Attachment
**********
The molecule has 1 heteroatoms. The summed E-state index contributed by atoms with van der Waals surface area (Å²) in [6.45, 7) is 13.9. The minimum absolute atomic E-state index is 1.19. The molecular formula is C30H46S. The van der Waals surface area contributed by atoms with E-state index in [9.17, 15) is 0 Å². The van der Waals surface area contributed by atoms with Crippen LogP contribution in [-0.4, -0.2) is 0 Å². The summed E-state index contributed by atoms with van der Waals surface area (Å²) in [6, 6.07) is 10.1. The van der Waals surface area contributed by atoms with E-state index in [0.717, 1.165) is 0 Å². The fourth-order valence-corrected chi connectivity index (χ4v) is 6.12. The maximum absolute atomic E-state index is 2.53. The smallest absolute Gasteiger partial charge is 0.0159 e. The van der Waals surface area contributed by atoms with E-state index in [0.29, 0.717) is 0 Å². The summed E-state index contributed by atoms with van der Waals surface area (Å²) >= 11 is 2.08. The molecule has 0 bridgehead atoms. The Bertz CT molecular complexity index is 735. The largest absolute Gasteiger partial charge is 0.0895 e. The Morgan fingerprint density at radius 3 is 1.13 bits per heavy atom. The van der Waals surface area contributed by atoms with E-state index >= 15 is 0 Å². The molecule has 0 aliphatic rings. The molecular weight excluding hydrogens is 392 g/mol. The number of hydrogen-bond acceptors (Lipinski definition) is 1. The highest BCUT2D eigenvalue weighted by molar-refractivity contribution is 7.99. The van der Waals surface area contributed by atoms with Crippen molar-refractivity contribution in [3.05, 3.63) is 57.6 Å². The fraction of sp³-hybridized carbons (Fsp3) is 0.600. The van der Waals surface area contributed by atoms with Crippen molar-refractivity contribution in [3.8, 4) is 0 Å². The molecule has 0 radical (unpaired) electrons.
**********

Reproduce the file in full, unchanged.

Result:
The molecule has 1 heteroatoms. The summed E-state index contributed by atoms with van der Waals surface area (Å²) in [6.45, 7) is 13.9. The minimum absolute atomic E-state index is 1.19. The molecular formula is C30H46S. The van der Waals surface area contributed by atoms with E-state index in [9.17, 15) is 0 Å². The van der Waals surface area contributed by atoms with Crippen LogP contribution in [-0.4, -0.2) is 0 Å². The summed E-state index contributed by atoms with van der Waals surface area (Å²) in [6, 6.07) is 10.1. The van der Waals surface area contributed by atoms with E-state index in [0.717, 1.165) is 0 Å². The fourth-order valence-corrected chi connectivity index (χ4v) is 6.12. The maximum absolute atomic E-state index is 2.53. The smallest absolute Gasteiger partial charge is 0.0159 e. The van der Waals surface area contributed by atoms with E-state index in [0.29, 0.717) is 0 Å². The summed E-state index contributed by atoms with van der Waals surface area (Å²) >= 11 is 2.08. The molecule has 0 bridgehead atoms. The Bertz CT molecular complexity index is 735. The largest absolute Gasteiger partial charge is 0.0895 e. The Morgan fingerprint density at radius 3 is 1.13 bits per heavy atom. The van der Waals surface area contributed by atoms with E-state index >= 15 is 0 Å². The molecule has 0 aliphatic rings. The molecular weight excluding hydrogens is 392 g/mol. The number of hydrogen-bond acceptors (Lipinski definition) is 1. The highest BCUT2D eigenvalue weighted by molar-refractivity contribution is 7.99. The van der Waals surface area contributed by atoms with Crippen molar-refractivity contribution in [3.05, 3.63) is 57.6 Å². The fraction of sp³-hybridized carbons (Fsp3) is 0.600. The van der Waals surface area contributed by atoms with Crippen molar-refractivity contribution in [3.8, 4) is 0 Å². The molecule has 0 radical (unpaired) electrons.